Finding solutions to complex social problems in South Africa
By Barry Smith | March 2007 | View Full Text
Despite political stability and strong economic growth, South Africa is faced with widespread poverty and growing inequality. Anti-poverty work in South Africa is too often characterized by a lack of trust, common purpose and collaborative leadership between the various sectors and stakeholders in development.
What is needed are more inclusive partnerships -- including partnerships around social giving and a practice of "social justice philanthropy." Social justice philanthropy doesn't just mobilize financial, material and voluntary resources more strategically; it also promotes empowerment of communities through access to knowledge, ideas, and decision-making. In contrast, traditional philanthropy tends to stress the mere act of giving without challenging the social and economic systems that perpetuate poverty and inequality.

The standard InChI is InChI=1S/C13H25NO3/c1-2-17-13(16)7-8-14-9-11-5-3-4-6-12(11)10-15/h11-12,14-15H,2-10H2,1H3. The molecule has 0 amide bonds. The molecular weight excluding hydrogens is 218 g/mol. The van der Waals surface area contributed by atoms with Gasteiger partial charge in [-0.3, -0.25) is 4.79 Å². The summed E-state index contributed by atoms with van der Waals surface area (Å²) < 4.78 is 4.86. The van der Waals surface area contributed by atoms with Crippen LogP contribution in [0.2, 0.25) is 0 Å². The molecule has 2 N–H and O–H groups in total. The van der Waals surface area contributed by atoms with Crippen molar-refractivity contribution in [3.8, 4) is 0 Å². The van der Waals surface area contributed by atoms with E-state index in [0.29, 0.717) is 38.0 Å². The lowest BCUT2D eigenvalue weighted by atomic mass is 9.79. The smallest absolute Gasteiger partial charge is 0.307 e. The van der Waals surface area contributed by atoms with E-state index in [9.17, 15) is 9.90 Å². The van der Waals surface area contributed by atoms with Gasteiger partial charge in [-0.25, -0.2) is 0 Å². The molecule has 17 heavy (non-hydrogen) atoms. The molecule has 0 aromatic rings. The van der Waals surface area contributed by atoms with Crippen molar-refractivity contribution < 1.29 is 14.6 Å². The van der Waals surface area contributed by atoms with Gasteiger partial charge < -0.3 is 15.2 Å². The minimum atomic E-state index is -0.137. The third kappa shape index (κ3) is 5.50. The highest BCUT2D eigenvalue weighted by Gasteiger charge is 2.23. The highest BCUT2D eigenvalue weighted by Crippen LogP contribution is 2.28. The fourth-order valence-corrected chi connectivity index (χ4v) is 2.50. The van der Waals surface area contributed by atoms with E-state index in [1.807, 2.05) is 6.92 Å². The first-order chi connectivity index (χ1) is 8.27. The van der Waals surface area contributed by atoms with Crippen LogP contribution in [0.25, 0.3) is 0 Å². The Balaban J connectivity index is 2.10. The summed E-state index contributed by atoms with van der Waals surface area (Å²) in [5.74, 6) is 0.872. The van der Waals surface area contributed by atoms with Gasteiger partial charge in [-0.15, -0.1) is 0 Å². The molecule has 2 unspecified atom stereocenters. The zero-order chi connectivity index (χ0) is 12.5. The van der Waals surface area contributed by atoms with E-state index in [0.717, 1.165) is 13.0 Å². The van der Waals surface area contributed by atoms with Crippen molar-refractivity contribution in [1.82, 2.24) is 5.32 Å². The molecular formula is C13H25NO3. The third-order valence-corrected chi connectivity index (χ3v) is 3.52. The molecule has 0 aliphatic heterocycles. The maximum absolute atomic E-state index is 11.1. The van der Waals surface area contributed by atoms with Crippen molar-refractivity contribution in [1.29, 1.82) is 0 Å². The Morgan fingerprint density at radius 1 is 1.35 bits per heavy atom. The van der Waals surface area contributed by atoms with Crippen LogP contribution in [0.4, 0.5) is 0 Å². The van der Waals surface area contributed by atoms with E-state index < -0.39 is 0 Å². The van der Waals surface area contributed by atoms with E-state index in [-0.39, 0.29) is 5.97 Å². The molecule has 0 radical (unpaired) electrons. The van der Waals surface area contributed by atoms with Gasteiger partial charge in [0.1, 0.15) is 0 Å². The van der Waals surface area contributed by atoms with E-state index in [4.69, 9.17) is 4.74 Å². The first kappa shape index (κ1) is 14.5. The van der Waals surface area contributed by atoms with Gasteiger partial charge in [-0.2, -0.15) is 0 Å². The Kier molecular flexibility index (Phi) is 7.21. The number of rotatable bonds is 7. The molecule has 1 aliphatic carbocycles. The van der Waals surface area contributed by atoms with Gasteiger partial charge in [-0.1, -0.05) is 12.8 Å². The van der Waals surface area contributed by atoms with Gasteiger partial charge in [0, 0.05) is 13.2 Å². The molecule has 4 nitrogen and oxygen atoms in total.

This article was prepared for the 2006 annual report of the Social Change Assistance Trust (SCAT -- www.scat.org.za). Barry Smith is Regional Director, Southern Africa, of The Synergos Institute.
Partnership & Collaboration | Partnerships -- Overview | Philanthropic Actors & Issues | Social Justice & Community Development | Africa (Sub-Saharan) | South Africa